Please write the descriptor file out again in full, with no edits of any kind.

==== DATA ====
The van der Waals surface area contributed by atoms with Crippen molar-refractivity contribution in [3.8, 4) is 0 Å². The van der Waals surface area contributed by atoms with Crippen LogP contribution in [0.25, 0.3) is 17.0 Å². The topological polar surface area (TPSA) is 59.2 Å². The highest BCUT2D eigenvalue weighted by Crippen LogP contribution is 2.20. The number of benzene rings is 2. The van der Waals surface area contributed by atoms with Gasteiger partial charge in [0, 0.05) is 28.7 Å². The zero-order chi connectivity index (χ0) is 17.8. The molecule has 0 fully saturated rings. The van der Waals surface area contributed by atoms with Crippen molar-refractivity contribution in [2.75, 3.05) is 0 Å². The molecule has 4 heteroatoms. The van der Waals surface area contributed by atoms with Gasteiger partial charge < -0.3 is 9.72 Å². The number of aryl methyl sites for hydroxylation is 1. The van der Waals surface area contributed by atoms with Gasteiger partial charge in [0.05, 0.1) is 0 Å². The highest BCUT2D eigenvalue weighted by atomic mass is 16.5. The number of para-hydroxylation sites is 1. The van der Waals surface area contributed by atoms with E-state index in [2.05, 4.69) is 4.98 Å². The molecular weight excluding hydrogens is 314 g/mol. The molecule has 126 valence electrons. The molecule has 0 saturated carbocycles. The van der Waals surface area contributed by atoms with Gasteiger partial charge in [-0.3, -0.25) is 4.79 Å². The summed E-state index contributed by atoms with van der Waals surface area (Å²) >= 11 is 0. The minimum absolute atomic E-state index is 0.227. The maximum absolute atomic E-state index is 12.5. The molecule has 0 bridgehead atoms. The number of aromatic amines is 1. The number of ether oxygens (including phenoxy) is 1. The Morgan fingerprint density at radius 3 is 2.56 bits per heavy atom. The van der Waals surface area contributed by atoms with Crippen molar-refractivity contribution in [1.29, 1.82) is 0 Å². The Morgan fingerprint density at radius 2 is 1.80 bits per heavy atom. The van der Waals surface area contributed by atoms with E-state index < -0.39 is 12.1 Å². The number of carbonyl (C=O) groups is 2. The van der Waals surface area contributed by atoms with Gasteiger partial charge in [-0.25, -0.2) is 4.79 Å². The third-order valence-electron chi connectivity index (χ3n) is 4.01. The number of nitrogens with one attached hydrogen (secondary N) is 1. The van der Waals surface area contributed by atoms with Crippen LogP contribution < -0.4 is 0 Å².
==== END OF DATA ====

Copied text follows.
The van der Waals surface area contributed by atoms with Crippen molar-refractivity contribution in [3.8, 4) is 0 Å². The van der Waals surface area contributed by atoms with Crippen LogP contribution in [0.25, 0.3) is 17.0 Å². The topological polar surface area (TPSA) is 59.2 Å². The highest BCUT2D eigenvalue weighted by Crippen LogP contribution is 2.20. The number of benzene rings is 2. The van der Waals surface area contributed by atoms with Gasteiger partial charge in [0, 0.05) is 28.7 Å². The zero-order chi connectivity index (χ0) is 17.8. The molecule has 0 fully saturated rings. The van der Waals surface area contributed by atoms with Crippen molar-refractivity contribution in [2.75, 3.05) is 0 Å². The molecule has 4 heteroatoms. The van der Waals surface area contributed by atoms with Gasteiger partial charge < -0.3 is 9.72 Å². The number of aryl methyl sites for hydroxylation is 1. The van der Waals surface area contributed by atoms with Gasteiger partial charge in [0.05, 0.1) is 0 Å². The highest BCUT2D eigenvalue weighted by atomic mass is 16.5. The number of para-hydroxylation sites is 1. The van der Waals surface area contributed by atoms with E-state index in [2.05, 4.69) is 4.98 Å². The molecular weight excluding hydrogens is 314 g/mol. The molecule has 126 valence electrons. The molecule has 0 saturated carbocycles. The van der Waals surface area contributed by atoms with Gasteiger partial charge in [-0.3, -0.25) is 4.79 Å². The summed E-state index contributed by atoms with van der Waals surface area (Å²) >= 11 is 0. The minimum absolute atomic E-state index is 0.227. The maximum absolute atomic E-state index is 12.5. The molecule has 0 bridgehead atoms. The number of aromatic amines is 1. The number of ether oxygens (including phenoxy) is 1. The Morgan fingerprint density at radius 3 is 2.56 bits per heavy atom. The van der Waals surface area contributed by atoms with Crippen molar-refractivity contribution in [1.29, 1.82) is 0 Å². The Morgan fingerprint density at radius 2 is 1.80 bits per heavy atom. The van der Waals surface area contributed by atoms with E-state index < -0.39 is 12.1 Å². The number of carbonyl (C=O) groups is 2. The van der Waals surface area contributed by atoms with Gasteiger partial charge in [-0.25, -0.2) is 4.79 Å². The third-order valence-electron chi connectivity index (χ3n) is 4.01. The number of nitrogens with one attached hydrogen (secondary N) is 1. The van der Waals surface area contributed by atoms with Crippen LogP contribution < -0.4 is 0 Å².